The directors at four top UK companies stand to pocket £45million when they are sold to private equity.
In a flurry of offers, private equity houses have swooped in with bids for John Laing, St Modwen, UDG Healthcare and Sanne Group during the past fortnight.
The moves have prompted fears of ‘pandemic plundering’, with analysts warning that UK businesses laid low by the coronavirus crisis are seen as cheap compared to global peers.
In a flurry of offers, private equity houses have swooped in with bids for John Laing, St Modwen, UDG Healthcare and Sanne Group during the past fortnight
But despite the concerns, the boards of John Laing, St Modwen and UDG Healthcare have thrown their support behind the private equity offers and urged shareholders to take the cash.
Only asset manager Sanne Group rejected advances by Cinven Group, which is now considering its options.
However, should all four takeovers end up going ahead, directors at the companies stand to pocket a total of £45million between them, an audit by the Mail has found.
St Modwen yesterday supported a £1.2billion takeover offer from Blackstone, worth 542p per share.
Directors at the property developer are set to bag £18.6million from the deal, including £3.2million for finance chief Rob Hudson and £14.7million for non-executive director Simon Clarke, whose father Sir Stanley Clarke founded the business.
Chairman Danuta Gray, who will get £100,000, said St Modwen had initially rejected Blackstone’s approaches but believed its offer was in the best interests of shareholders.
‘It significantly accelerates the value that could be realised by St Modwen if it were to remain independent,’ she added.
Bosses at pharmaceutical services firm UDG Healthcare stand to make £14million from a £2.6billion offer from Clayton, Dubilier & Rice.
Windfall: Simon Clarke, a non-executive director at property developer St Modwen whose father Sir Stanley Clarke founded the business, looks set for a £14.7m payday
That includes £9.5million that chief executive Brendan McAtamney could receive and £3.5million that finance chief Nigel Clerkin could get. Chairman Shane Cooke is set to make £286,000 from the deal.
And following KKR’s £2billion swoop on infrastructure giant John Laing, directors could rake in £5.4million.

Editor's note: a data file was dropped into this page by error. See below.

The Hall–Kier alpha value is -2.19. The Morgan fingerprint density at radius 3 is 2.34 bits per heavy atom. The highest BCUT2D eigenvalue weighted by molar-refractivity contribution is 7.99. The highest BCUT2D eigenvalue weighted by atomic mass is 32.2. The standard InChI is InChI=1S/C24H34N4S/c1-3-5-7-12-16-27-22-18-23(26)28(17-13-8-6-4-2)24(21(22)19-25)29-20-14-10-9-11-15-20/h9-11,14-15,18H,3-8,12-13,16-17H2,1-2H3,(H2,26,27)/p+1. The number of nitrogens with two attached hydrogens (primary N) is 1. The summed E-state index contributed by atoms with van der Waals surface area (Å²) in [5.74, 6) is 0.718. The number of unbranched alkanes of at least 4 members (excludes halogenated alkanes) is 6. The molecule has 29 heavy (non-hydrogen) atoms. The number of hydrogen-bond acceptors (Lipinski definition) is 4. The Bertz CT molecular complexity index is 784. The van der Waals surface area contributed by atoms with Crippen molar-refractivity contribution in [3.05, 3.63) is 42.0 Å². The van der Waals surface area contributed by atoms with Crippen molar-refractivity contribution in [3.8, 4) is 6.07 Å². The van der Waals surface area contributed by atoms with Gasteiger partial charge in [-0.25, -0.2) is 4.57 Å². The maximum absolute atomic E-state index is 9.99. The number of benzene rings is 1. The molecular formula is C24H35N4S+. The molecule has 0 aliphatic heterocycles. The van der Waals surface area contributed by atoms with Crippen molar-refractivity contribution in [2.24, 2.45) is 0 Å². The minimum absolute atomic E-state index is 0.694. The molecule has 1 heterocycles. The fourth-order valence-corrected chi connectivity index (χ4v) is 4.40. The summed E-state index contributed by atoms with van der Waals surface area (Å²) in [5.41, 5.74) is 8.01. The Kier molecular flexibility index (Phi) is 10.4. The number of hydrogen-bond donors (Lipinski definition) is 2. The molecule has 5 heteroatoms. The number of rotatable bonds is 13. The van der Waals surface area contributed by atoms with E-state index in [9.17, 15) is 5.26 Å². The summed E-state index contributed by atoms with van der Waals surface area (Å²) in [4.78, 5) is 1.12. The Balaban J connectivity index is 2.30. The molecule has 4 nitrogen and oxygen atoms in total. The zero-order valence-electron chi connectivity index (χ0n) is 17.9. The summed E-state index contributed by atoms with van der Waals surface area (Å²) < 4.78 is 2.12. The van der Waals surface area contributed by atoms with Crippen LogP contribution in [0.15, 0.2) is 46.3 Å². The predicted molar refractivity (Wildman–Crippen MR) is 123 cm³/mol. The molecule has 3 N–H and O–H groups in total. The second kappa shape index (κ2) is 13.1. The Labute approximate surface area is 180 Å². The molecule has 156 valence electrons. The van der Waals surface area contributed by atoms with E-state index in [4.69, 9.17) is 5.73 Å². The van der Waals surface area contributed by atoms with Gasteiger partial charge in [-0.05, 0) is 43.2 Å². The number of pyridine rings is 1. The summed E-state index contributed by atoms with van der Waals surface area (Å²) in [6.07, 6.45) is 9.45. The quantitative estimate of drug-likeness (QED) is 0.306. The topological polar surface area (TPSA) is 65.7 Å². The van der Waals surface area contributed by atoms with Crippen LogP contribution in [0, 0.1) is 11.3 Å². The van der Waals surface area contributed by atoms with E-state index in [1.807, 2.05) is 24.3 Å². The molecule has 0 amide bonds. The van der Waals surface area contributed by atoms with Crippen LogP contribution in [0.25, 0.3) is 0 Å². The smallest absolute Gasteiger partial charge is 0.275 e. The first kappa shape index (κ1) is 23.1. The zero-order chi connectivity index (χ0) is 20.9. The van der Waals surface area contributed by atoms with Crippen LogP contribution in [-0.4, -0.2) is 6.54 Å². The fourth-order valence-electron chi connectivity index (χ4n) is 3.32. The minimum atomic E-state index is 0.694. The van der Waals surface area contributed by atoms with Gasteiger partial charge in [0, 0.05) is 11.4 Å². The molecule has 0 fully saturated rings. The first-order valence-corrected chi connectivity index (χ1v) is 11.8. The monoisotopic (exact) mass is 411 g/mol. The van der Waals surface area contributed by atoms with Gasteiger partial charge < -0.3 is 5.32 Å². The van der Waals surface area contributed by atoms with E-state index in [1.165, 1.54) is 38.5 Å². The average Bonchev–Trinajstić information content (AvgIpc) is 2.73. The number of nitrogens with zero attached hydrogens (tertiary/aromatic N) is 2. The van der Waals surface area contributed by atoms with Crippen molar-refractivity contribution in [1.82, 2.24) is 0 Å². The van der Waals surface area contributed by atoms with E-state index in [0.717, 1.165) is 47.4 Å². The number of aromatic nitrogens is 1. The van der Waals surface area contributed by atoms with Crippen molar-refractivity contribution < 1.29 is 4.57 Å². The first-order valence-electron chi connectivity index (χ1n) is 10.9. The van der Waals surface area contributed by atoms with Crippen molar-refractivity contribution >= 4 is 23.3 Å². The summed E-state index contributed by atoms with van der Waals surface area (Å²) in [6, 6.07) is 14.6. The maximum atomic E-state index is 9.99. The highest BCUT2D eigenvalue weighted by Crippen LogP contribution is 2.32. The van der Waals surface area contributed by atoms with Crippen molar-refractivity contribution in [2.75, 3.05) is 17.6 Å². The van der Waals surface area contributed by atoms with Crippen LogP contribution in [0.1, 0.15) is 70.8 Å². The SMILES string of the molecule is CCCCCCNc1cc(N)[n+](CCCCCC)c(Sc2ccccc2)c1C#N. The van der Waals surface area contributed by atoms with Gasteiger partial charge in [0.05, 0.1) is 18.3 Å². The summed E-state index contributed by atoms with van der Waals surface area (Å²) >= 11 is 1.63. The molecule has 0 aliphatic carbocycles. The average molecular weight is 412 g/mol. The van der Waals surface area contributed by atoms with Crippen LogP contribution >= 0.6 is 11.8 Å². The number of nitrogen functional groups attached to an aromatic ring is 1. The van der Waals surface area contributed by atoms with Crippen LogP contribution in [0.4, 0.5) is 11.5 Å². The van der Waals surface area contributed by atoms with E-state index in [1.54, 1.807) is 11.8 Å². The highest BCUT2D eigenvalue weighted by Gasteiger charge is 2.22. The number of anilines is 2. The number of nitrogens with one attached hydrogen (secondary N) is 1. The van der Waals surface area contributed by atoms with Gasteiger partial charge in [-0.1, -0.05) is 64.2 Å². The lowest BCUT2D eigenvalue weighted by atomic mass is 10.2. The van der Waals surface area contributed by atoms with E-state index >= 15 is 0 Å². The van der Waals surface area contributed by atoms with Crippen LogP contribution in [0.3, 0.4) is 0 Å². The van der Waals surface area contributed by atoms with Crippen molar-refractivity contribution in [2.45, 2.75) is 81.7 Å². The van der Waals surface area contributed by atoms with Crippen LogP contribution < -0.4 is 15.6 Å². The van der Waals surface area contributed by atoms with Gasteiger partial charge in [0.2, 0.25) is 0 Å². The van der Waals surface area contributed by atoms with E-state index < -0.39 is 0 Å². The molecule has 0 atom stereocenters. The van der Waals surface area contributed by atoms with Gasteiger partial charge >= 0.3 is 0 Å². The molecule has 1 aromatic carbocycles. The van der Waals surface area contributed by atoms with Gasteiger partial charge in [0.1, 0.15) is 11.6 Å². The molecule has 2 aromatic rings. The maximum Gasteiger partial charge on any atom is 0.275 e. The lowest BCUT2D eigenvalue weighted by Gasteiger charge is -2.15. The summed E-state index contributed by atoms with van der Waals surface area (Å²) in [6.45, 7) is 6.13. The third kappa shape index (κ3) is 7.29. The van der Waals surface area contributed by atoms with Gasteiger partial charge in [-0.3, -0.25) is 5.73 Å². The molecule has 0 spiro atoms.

That includes £3.9million that chief executive Ben Loomes could get and £201,500 that chairman Will Samuel is in line for. Finance chief Rob Memmott could get £850,000.
Meanwhile, Sanne Group directors hold shares that would be worth £7.3million under the £1.3billion takeover offer from Cinven.
Chief executive Martin Schnaier’s shares would be worth £4.3million overall, while finance chief James Ireland could bag £2million and chairman Rupert Robson £433,000.
The boards of John Laing, St Modwen and UDG Healthcare have thrown their support behind the private equity offers and urged shareholders to take the cash
Sanne Group has rejected Cinven’s approach as ‘opportunistic’, claiming it undervalues the company. If Cinven comes back with a higher offer, directors and shareholders stand to make even more.
Russ Mould, investment director at AJ Bell, said board members have a duty to get the best price but buyers would still ‘try to pay what they think they can get away with’.
Commenting on St Modwen’s decision to back Blackstone’s bid, he said directors ‘may feel that there is greater opportunity for the company as part of a private equity group’.
But he added: ‘That said, it is natural to wonder whether those boards that do own plenty of stock are tempted by a bid and the prospect of more immediate, personal return. Shareholders will get their vote, too – and there is always the prospect that another bidder appears.’
St Modwen rose 2.1 per cent, or 11p, to 545p yesterday, more than Blackstone’s offer.
Spokesmen for John Laing and UDG said the shareholdings of executives depended on whether they received awards based on performance.
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